Discussion in 'Coin Chat' started by Browns Fan, Mar 25, 2019.
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Cleaned and polished....spot is about right unless it's a low mintage.
Maybe a good belt buckle or pocket piece.
The others are not going to be much more than melt.
In percent terms,
For example, I paid $30 for an XF 1898 S Morgan (not encapsulated), and for a cleaned 1898 S Morgan, I would pay $14/$15. So, in percentage thats ≤50% the price of a normal Morgan.
Now for me, I do not buy coins marked cleaned unless it is a very rare or key date and even then I must go through a long decision process based on price versus the non-cleaned coin. If I do end up, for one reason or another, with a coin that has been slabbed and marked "Cleaned" I will remove it even if I keep it. Personally I don't know why coins that have apparently been cleaned are even sent in for authentification and grading? Should they be sold at a lower grade? I would hope so just as a coin with some damage. In the end it is up to each of us to decide what is acceptable for our collection and if you and I enjoy the coin nothing else really matters.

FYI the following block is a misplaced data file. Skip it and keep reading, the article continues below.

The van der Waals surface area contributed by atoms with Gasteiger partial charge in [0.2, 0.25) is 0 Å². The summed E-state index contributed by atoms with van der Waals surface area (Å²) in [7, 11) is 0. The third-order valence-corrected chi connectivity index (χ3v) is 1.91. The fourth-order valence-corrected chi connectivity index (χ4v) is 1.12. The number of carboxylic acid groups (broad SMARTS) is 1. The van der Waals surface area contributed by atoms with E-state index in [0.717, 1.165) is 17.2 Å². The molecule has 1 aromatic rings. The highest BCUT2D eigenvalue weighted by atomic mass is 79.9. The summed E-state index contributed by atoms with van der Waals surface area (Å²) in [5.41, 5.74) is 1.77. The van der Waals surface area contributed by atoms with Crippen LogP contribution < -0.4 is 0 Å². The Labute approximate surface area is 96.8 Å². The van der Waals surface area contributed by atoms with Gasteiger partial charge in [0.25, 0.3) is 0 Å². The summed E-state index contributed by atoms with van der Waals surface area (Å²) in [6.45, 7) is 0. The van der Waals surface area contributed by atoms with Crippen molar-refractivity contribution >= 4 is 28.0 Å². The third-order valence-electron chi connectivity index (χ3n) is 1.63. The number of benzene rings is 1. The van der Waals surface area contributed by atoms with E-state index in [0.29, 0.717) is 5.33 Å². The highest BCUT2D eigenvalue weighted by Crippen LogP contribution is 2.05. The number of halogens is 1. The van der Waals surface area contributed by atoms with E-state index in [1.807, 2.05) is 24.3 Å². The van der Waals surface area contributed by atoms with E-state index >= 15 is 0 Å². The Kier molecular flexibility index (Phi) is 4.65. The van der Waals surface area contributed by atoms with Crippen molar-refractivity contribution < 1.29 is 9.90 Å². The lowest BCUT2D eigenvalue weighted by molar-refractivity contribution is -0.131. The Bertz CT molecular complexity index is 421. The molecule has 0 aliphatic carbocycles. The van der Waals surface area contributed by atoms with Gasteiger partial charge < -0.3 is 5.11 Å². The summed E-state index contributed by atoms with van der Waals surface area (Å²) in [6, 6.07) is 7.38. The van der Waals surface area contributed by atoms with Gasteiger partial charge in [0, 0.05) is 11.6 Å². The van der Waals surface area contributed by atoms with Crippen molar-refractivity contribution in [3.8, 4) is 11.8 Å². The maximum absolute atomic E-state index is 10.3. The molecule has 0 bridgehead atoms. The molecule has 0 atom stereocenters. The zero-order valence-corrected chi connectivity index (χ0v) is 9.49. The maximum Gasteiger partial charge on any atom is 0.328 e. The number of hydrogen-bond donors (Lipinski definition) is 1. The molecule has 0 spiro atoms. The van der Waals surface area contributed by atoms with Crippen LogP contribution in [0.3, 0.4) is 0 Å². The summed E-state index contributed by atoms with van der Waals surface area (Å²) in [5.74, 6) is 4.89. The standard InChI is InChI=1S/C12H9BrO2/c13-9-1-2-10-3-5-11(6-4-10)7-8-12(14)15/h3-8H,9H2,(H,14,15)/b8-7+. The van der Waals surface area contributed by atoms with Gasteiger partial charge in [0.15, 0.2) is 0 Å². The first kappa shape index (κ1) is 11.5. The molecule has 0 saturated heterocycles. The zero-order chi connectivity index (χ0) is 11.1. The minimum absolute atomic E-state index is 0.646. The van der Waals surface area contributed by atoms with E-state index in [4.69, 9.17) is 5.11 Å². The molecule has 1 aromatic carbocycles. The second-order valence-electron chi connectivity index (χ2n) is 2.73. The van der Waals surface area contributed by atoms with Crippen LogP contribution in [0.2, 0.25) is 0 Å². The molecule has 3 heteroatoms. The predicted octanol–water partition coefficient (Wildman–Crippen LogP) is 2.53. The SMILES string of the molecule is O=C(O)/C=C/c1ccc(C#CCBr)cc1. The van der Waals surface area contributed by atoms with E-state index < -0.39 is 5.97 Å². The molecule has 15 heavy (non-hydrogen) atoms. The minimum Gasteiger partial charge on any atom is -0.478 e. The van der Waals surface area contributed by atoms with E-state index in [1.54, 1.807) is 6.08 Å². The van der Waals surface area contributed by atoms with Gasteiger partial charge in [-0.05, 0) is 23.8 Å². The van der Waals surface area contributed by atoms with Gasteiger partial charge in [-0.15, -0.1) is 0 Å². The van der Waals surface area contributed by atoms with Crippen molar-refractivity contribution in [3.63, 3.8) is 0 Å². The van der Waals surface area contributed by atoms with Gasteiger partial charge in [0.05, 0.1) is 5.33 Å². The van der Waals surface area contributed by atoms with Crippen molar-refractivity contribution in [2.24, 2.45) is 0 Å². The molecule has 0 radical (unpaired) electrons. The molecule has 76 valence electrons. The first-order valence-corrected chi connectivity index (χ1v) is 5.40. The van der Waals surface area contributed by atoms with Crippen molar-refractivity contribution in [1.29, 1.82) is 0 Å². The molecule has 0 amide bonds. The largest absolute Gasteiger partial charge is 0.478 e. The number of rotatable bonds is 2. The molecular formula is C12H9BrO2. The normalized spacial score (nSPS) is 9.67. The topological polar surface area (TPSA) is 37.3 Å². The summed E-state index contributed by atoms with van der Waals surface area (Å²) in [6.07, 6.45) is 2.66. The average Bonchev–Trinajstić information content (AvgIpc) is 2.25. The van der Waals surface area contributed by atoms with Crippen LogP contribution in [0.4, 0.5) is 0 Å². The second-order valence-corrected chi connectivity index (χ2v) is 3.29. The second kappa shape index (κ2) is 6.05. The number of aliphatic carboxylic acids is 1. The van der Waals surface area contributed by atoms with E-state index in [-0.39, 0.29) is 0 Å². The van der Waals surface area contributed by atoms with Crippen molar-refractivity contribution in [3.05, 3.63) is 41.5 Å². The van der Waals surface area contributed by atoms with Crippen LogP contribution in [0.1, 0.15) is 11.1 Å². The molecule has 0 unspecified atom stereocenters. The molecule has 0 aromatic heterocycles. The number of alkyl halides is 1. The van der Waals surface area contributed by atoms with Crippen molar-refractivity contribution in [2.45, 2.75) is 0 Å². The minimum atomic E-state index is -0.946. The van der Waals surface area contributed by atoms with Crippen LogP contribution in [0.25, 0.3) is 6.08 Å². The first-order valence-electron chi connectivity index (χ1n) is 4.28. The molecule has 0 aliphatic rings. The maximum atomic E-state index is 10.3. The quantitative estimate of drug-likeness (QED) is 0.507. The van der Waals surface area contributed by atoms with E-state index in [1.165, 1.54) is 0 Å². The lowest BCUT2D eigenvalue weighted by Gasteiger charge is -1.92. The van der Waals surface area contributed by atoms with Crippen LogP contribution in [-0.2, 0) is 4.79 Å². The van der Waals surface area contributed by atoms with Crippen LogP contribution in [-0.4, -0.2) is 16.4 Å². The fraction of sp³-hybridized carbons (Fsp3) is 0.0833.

The answer to your question varies and varies widely depending on the specific coin in question. As a general rule it can be as much as 80% or as little as 20%. And that same rule of thumb basically applies to all problem coins, regardless of the type of problem.
(note to mods: not to be interpreted as an actual WTB request, besides, I'm pretty sure you'd beat me to it anyhow...)
I would say it depends on if you view it as a problem. If you have no plans to sell the coin and it is something you like and collect, then it isn't a problem for you. (I know, I'm shallow)
And from what I've learned here, it seems there are different levels of cleaning. The acetone dip seems acceptable, while other methods are condemned. I think what I tend to value most is sharpness of the details.
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